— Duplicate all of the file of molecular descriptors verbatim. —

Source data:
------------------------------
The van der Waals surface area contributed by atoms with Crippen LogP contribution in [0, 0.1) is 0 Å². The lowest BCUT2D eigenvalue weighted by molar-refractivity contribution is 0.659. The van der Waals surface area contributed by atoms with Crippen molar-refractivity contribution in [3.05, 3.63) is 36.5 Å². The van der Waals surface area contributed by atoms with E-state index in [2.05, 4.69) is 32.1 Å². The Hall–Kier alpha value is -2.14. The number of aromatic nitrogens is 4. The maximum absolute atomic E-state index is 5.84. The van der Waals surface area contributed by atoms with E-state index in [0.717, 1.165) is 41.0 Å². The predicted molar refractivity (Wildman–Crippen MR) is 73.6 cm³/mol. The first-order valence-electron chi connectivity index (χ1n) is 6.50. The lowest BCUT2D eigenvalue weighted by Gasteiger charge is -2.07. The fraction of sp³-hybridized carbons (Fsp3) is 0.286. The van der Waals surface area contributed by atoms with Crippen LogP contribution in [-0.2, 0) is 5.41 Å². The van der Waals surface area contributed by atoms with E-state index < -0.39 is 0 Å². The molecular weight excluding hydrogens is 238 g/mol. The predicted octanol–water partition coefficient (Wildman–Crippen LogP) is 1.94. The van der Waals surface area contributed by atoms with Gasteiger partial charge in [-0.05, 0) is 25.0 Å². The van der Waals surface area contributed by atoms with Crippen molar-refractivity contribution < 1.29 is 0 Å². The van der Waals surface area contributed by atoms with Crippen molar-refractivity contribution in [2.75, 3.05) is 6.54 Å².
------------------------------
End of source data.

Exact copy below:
The van der Waals surface area contributed by atoms with Crippen LogP contribution in [0, 0.1) is 0 Å². The lowest BCUT2D eigenvalue weighted by molar-refractivity contribution is 0.659. The van der Waals surface area contributed by atoms with Crippen molar-refractivity contribution in [3.05, 3.63) is 36.5 Å². The van der Waals surface area contributed by atoms with E-state index in [2.05, 4.69) is 32.1 Å². The Hall–Kier alpha value is -2.14. The number of aromatic nitrogens is 4. The maximum absolute atomic E-state index is 5.84. The van der Waals surface area contributed by atoms with E-state index in [0.717, 1.165) is 41.0 Å². The predicted molar refractivity (Wildman–Crippen MR) is 73.6 cm³/mol. The first-order valence-electron chi connectivity index (χ1n) is 6.50. The lowest BCUT2D eigenvalue weighted by Gasteiger charge is -2.07. The fraction of sp³-hybridized carbons (Fsp3) is 0.286. The van der Waals surface area contributed by atoms with Crippen LogP contribution in [-0.2, 0) is 5.41 Å². The van der Waals surface area contributed by atoms with E-state index < -0.39 is 0 Å². The molecular weight excluding hydrogens is 238 g/mol. The predicted octanol–water partition coefficient (Wildman–Crippen LogP) is 1.94. The van der Waals surface area contributed by atoms with Gasteiger partial charge in [-0.05, 0) is 25.0 Å². The van der Waals surface area contributed by atoms with Crippen molar-refractivity contribution < 1.29 is 0 Å². The van der Waals surface area contributed by atoms with Crippen molar-refractivity contribution in [2.75, 3.05) is 6.54 Å².